As an additional part of the discovery process, Defendant obtained Workplace Accident Interview Questionnaires from Cal-OSHA. Exs. C and D to Youngblood-Bates Decl., Dkt. 33-1 at 14-34. Garcia and Perez both listed “Brian” from Enviroserv as the contact person at the facility at which the incident occurred. Id. at 14, 24. The questionnaire as to Perez stated that he did not do any testing at the facility prior to the incident “because Brian was supposed to do it.” Ex. C to Youngblood-Bates Decl., Dkt. 33-1 at 16. It also stated, “Brian was in charge but did not talk about hazards.” Id. at 18.

         III. Motion for Summary Judgment (Dkt. 36)

         A. Legal Standards

         A motion for summary judgment will be granted where “the pleadings, depositions, answers to interrogatories, and admissions on file, together with the affidavits, if any, show that there is no genuine issue as to any material fact and that the moving party is entitled to a judgment as a matter of law.” Celotex Corp. v. Catrett, 477 U.S. 317, 322 (1986) (quoting Fed. R. Civ. P. 56(c)). The party seeking summary judgment bears the initial burden to show the basis for its motion and to identify those portions of the pleadings and discovery responses that demonstrate the absence of a genuine issue of material fact. See id. Where the moving party will have the burden of proof on an issue at trial, the movant must affirmatively demonstrate that no reasonable trier of fact could find other than for the moving party. Where the nonmoving party will have the burden of proof on an issue, however, the movant need only demonstrate that there is an absence of evidence to support the claims of the nonmoving party. See Id. If the moving party meets its initial burden, the nonmoving party must set forth “specific facts showing that there is a genuine issue for trial.” Anderson v. Liberty Lobby, Inc., 477 U.S. 242, 250 (1986); Fed. R. Civ. P. 56(e).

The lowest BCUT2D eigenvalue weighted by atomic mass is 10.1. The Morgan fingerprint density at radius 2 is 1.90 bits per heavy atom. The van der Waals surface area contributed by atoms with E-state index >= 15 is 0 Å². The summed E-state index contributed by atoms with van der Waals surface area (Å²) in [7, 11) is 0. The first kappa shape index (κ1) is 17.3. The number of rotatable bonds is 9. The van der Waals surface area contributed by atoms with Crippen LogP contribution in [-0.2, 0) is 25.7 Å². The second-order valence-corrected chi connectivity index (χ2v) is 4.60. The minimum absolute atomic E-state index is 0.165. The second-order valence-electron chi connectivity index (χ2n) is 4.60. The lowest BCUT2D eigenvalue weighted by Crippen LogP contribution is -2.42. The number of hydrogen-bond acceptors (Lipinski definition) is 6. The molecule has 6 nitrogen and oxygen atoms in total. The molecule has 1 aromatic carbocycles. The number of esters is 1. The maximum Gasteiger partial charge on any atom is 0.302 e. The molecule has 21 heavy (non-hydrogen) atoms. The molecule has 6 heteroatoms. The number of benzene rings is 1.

Only evidence that can be presented in an admissible form may be considered in connection with a motion for summary judgment. Fed. R. Civ. P. 56(c). In considering such a motion, a court is not to make any credibility determinations or weigh conflicting evidence. All inferences are to be drawn in the light most favorable to the nonmoving party. See T.W. Elec. Serv., Inc. v. Pac. Elec. Contractors Ass’n, 809 F.2d 626, 631-32 (9th Cir. 1987). However, conclusory or speculative testimony in declarations or other evidentiary materials is insufficient to raise genuine issues of fact and defeat summary judgment. See Thornhill Publ’g Co., Inc. v. GTE Corp., 594 F.2d 730, 738 (9th Cir. 1979).

         B. Application

         1. Background

         Plaintiffs’ Complaint sets forth a single cause of action. Complaint, Dkt. 1-1. It alleges that Defendant “so negligently maintained, controlled, managed, operated, inspected, and/or supervised [the] premises as to prevent foreseeable workers, such as Plaintiffs, from being exposed to perilous and unsafe conditions.” Id. at ¶ 8. In support of this contention, the Complaint alleges that Defendant “created a dangerous condition and failed to warn Plaintiffs of the condition and further failed to eliminate the danger.” Id. ...